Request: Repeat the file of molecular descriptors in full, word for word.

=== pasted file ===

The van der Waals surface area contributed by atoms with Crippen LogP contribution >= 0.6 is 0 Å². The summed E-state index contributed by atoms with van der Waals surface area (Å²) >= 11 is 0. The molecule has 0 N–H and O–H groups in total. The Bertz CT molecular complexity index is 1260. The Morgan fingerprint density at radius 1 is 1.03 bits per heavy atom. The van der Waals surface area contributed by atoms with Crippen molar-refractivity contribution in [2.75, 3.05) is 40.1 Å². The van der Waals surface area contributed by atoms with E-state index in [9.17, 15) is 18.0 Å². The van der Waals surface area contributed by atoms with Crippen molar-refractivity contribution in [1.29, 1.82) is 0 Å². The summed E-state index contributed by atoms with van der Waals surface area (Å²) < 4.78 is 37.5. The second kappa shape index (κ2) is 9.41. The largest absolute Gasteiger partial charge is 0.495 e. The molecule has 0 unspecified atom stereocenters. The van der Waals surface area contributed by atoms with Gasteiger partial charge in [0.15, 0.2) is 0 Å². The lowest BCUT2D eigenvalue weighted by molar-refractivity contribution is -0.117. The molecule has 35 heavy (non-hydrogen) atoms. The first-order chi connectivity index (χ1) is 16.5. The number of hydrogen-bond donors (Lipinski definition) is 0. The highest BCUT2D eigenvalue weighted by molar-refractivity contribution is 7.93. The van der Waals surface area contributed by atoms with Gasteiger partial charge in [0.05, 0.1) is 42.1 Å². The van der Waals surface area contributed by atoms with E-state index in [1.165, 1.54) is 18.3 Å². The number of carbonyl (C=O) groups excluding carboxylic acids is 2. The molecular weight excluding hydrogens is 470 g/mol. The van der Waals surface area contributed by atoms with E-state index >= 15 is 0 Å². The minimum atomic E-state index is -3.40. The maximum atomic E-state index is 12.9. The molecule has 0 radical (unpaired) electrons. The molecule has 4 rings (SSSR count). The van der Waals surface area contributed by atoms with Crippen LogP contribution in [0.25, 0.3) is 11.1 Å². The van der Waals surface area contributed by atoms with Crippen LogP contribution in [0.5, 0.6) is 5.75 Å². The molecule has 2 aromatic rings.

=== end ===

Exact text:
The van der Waals surface area contributed by atoms with Crippen LogP contribution >= 0.6 is 0 Å². The summed E-state index contributed by atoms with van der Waals surface area (Å²) >= 11 is 0. The molecule has 0 N–H and O–H groups in total. The Bertz CT molecular complexity index is 1260. The Morgan fingerprint density at radius 1 is 1.03 bits per heavy atom. The van der Waals surface area contributed by atoms with Crippen molar-refractivity contribution in [2.75, 3.05) is 40.1 Å². The van der Waals surface area contributed by atoms with E-state index in [9.17, 15) is 18.0 Å². The van der Waals surface area contributed by atoms with Crippen molar-refractivity contribution in [1.29, 1.82) is 0 Å². The summed E-state index contributed by atoms with van der Waals surface area (Å²) < 4.78 is 37.5. The second kappa shape index (κ2) is 9.41. The largest absolute Gasteiger partial charge is 0.495 e. The molecule has 0 unspecified atom stereocenters. The van der Waals surface area contributed by atoms with Gasteiger partial charge in [0.15, 0.2) is 0 Å². The lowest BCUT2D eigenvalue weighted by molar-refractivity contribution is -0.117. The molecule has 35 heavy (non-hydrogen) atoms. The first-order chi connectivity index (χ1) is 16.5. The number of hydrogen-bond donors (Lipinski definition) is 0. The highest BCUT2D eigenvalue weighted by molar-refractivity contribution is 7.93. The van der Waals surface area contributed by atoms with Gasteiger partial charge in [0.05, 0.1) is 42.1 Å². The van der Waals surface area contributed by atoms with E-state index in [1.165, 1.54) is 18.3 Å². The number of carbonyl (C=O) groups excluding carboxylic acids is 2. The molecular weight excluding hydrogens is 470 g/mol. The van der Waals surface area contributed by atoms with E-state index >= 15 is 0 Å². The minimum atomic E-state index is -3.40. The maximum atomic E-state index is 12.9. The molecule has 0 radical (unpaired) electrons. The molecule has 4 rings (SSSR count). The van der Waals surface area contributed by atoms with Crippen LogP contribution in [0.25, 0.3) is 11.1 Å². The van der Waals surface area contributed by atoms with Crippen LogP contribution in [0.5, 0.6) is 5.75 Å². The molecule has 2 aromatic rings.